Even After Dell Inc. (DELL) Stalemate, Icahn Is Still A Success

On September 9th, billionaire activist investor Carl Icahn, who manages Icahn Capital (find Icahn’s favorite stocks), conceded his battle over Dell Inc. (NASDAQ:DELL) in a letter to the company’s shareholders. Founder Michael Dell and a consortium of financial backers led by private equity fund Silver Lake had successfully delayed a shareholder vote on their proposed buyout of Dell Inc. (NASDAQ:DELL), and changed the rules to allow abstentions rather than count abstentions as “no” votes; these abstentions had looked likely to tip the balance against them in the initial shareholder vote. While Icahn was unsuccessful in pushing for an even higher price for the company, and continues to believe that the deal undervalues Dell Inc. (NASDAQ:DELL), he did manage to agitate for a somewhat higher transaction price.

We have gone through all eleven of Icahn’s original 13D filings since the beginning of September 2011. One of these- in Nuance Communications Inc. (NASDAQ:NUAN)- came late last month and so we’ll mark that as incomplete. Another, CVR Refining, is a subsidiary of another of Icahn’s activist targets CVR Energy, Inc. (NYSE:CVI) and so we will count that as one activist campaign. A third, in Motricity- which has since changed its name to Voltari- is a very small position due to that company’s small size. This leaves Dell Inc. (NASDAQ:DELL) and the following seven activist moves, where we will compare the current stock price to the value the day before the 13D was filed (Dell Inc. (NASDAQ:DELL) is up 4%, a bit above the S&P 500’s return, on this basis):

Navistar International Corp (NYSE:NAV), October 2011. The truck and truck engines company’s stock price dropped in mid 2011 after its new engine turned out short of environmental standards. Icahn pursued a number of strategies for value creation, including merging the company with peer Oshkosh, but as of today the stock is down slightly from the filing date while market indices have risen 40%.

WebMD Health Corp. (NASDAQ:WBMD), October 2011. WebMD is another stock which was declining in mid 2011, and continued to fall after Icahn invested in the company. It fell to lows below $13.50 late last year and even after a strong rise in the stock price since that time has only barely broken even with its levels prior to the filing.

CVR Energy, January 2012. CVR, an oil refiner and producer of fertilizer with a market capitalization of $3.6 billion, is off its highs from earlier this year but is still close to double the price it was trading at before Icahn announced its involvement. The company has partially spun out CVR Refining, an LP, as well.

Chesapeake Energy Corporation (NYSE:CHK), May 2012. A vicious circle drove Chesapeake’s stock price below $16 in May 2012: low natural gas prices following an aggressive buildout of the company’s production; resulting concerns that the company might not be able to generate sufficient cash flow; governance concerns; and worries that the company would have to sell assets at fire-sale prices. Icahn stepped in, CEO Aubrey McClendon was driven out earlier this year, and currently Chesapeake is up 67% since just before the 13D was filed.
Netflix, Inc. (NASDAQ:NFLX), October 2012. Icahn and his team got on the Netflix roller coaster at just the right time, filing a 13D for the company on Halloween 2012. The stock has since more than tripled in price, to nearly $300 per share. This hasn’t been primarily due to Icahn’s activist moves in the stock; rather, markets have become more optimistic about the company’s prospects as it has stabilized its subscriber base, has been recording increases in revenue, and its original programming is proving competitive in quality with many network and premium TV options.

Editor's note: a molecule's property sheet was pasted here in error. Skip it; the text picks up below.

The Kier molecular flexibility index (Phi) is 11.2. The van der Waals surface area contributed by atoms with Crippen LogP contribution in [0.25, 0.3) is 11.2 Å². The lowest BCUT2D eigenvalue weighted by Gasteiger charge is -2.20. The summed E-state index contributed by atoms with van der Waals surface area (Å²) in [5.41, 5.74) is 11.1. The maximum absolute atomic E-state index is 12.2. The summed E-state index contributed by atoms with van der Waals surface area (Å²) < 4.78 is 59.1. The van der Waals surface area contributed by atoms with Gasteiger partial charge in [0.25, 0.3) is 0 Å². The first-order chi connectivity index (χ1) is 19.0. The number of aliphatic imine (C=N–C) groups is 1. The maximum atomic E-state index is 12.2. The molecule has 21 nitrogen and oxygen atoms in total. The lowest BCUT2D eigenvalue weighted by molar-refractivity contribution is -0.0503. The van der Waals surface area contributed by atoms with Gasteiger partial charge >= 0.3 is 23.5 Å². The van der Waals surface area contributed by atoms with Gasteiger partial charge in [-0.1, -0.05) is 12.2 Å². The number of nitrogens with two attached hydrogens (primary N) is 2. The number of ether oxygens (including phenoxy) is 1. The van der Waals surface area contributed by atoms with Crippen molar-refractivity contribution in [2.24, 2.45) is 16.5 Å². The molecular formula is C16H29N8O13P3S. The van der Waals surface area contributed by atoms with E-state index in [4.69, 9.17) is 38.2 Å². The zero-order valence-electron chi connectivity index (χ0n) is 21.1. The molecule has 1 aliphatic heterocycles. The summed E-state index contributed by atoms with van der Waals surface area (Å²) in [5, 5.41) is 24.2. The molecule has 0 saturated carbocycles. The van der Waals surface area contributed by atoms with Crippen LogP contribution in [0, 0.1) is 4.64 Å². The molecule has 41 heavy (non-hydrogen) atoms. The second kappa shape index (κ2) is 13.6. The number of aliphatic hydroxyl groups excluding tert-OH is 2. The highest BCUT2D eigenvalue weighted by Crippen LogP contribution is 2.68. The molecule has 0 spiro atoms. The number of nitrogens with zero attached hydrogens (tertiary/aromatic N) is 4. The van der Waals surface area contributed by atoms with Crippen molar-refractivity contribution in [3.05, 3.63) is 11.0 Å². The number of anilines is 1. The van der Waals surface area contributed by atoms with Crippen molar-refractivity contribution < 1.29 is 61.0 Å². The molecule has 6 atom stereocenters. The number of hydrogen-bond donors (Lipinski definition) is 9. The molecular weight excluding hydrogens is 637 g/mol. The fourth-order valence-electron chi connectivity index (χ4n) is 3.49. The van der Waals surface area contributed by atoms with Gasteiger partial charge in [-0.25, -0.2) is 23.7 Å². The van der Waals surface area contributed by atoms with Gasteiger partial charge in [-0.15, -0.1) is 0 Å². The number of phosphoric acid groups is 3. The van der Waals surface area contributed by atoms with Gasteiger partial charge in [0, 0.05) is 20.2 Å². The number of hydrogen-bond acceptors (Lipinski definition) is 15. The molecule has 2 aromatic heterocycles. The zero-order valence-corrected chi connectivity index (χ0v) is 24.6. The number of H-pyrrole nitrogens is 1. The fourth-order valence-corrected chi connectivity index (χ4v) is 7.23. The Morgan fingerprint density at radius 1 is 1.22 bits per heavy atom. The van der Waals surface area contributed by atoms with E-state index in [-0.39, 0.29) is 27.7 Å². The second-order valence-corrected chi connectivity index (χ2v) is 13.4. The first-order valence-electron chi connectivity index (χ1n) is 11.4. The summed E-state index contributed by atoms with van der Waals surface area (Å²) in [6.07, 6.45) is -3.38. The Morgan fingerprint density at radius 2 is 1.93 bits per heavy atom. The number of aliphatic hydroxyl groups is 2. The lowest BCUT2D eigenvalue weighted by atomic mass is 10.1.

Greenbrier Companies Inc (NYSE:GBX), November 2012. The $650 million market cap provider of freight cars was trading below $14 in early November. Icahn’s intent had been to merge the company with peer American Railcar, which has been another of his holdings. After Greenbrier rejected the offer, Icahn exited the company, though it looks like this was at prices in the $18-19 range. The stock fell following his sales but has since recovered on its own, to about $24.
Herbalife Ltd. (NYSE:HLF), February 2013. Billionaire Bill Ackman of Pershing Square gave a public presentation last December calling the health and weight loss products company a pyramid scheme, arguing that distributors would eventually abandon the company and it might even see domestic operations shut down. The stock price plunged as a result. Icahn challenged Ackman in a highly charged argument on CNBC, and filed a 13D for the company on February 14th. Herbalife is currently up 75% since the filing- and has nearly doubled year to date- as financials continue to improve and there has been no sign of significant regulatory action.

In conclusion, out of these eight buys we have two where Icahn has underperformed the market (Navistar and WebMD), two where he has successfully pushed for change and earned large profits (Chesapeake and CVR), two where he has earned at least a small profit despite modest or no accomplishments from an activist point of view (Dell Inc. (NASDAQ:DELL) and Greenbrier), and two where he has made money even though there has not been much change at the company (Herbalife and Netflix). This demonstrates that, at least recently, Icahn has a very high “slugging percentage” in getting big returns from stocks where he files a 13D, and shows that investors are well served to closely monitor his filings.

Disclosure: I own no shares of any stocks mentioned in this article.